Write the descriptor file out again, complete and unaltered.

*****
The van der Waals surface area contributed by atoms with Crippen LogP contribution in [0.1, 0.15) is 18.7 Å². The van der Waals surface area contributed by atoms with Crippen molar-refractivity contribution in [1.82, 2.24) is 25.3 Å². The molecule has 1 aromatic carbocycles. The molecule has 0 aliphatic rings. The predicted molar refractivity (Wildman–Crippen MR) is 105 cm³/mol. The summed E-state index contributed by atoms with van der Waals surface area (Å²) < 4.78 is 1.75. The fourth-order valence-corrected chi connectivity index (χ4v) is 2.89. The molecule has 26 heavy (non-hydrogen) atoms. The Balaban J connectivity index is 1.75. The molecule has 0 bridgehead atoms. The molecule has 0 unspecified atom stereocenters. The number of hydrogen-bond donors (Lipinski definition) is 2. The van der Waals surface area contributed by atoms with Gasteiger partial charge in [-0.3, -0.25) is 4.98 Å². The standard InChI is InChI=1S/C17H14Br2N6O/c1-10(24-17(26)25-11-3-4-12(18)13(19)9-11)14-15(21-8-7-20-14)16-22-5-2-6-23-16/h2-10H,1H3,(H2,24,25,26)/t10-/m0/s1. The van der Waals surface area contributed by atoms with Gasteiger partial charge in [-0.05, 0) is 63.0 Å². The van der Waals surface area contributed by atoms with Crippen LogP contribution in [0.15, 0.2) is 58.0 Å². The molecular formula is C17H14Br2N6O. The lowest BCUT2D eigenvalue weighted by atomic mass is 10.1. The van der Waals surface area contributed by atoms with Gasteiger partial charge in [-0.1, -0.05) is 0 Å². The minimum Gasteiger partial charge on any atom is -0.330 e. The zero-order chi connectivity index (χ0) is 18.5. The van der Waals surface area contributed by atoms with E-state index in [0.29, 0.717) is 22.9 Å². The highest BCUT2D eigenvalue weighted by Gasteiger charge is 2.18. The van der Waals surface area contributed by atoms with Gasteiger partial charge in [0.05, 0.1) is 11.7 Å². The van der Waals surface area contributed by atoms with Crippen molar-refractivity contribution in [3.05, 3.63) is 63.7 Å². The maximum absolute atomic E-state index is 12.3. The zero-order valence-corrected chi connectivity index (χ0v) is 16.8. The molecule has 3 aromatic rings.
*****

The van der Waals surface area contributed by atoms with Crippen LogP contribution in [0.1, 0.15) is 18.7 Å². The van der Waals surface area contributed by atoms with Crippen molar-refractivity contribution in [1.82, 2.24) is 25.3 Å². The molecule has 1 aromatic carbocycles. The molecule has 0 aliphatic rings. The predicted molar refractivity (Wildman–Crippen MR) is 105 cm³/mol. The summed E-state index contributed by atoms with van der Waals surface area (Å²) < 4.78 is 1.75. The fourth-order valence-corrected chi connectivity index (χ4v) is 2.89. The molecule has 26 heavy (non-hydrogen) atoms. The Balaban J connectivity index is 1.75. The molecule has 0 bridgehead atoms. The molecule has 0 unspecified atom stereocenters. The number of hydrogen-bond donors (Lipinski definition) is 2. The van der Waals surface area contributed by atoms with Gasteiger partial charge in [-0.3, -0.25) is 4.98 Å². The standard InChI is InChI=1S/C17H14Br2N6O/c1-10(24-17(26)25-11-3-4-12(18)13(19)9-11)14-15(21-8-7-20-14)16-22-5-2-6-23-16/h2-10H,1H3,(H2,24,25,26)/t10-/m0/s1. The van der Waals surface area contributed by atoms with Gasteiger partial charge in [-0.05, 0) is 63.0 Å². The van der Waals surface area contributed by atoms with Crippen LogP contribution in [0.15, 0.2) is 58.0 Å². The molecular formula is C17H14Br2N6O. The lowest BCUT2D eigenvalue weighted by atomic mass is 10.1. The van der Waals surface area contributed by atoms with Gasteiger partial charge in [-0.1, -0.05) is 0 Å². The minimum Gasteiger partial charge on any atom is -0.330 e. The zero-order chi connectivity index (χ0) is 18.5. The van der Waals surface area contributed by atoms with E-state index in [0.29, 0.717) is 22.9 Å². The highest BCUT2D eigenvalue weighted by Gasteiger charge is 2.18. The van der Waals surface area contributed by atoms with Gasteiger partial charge in [0.05, 0.1) is 11.7 Å². The van der Waals surface area contributed by atoms with Crippen molar-refractivity contribution in [3.05, 3.63) is 63.7 Å². The maximum absolute atomic E-state index is 12.3. The zero-order valence-corrected chi connectivity index (χ0v) is 16.8. The molecule has 3 aromatic rings.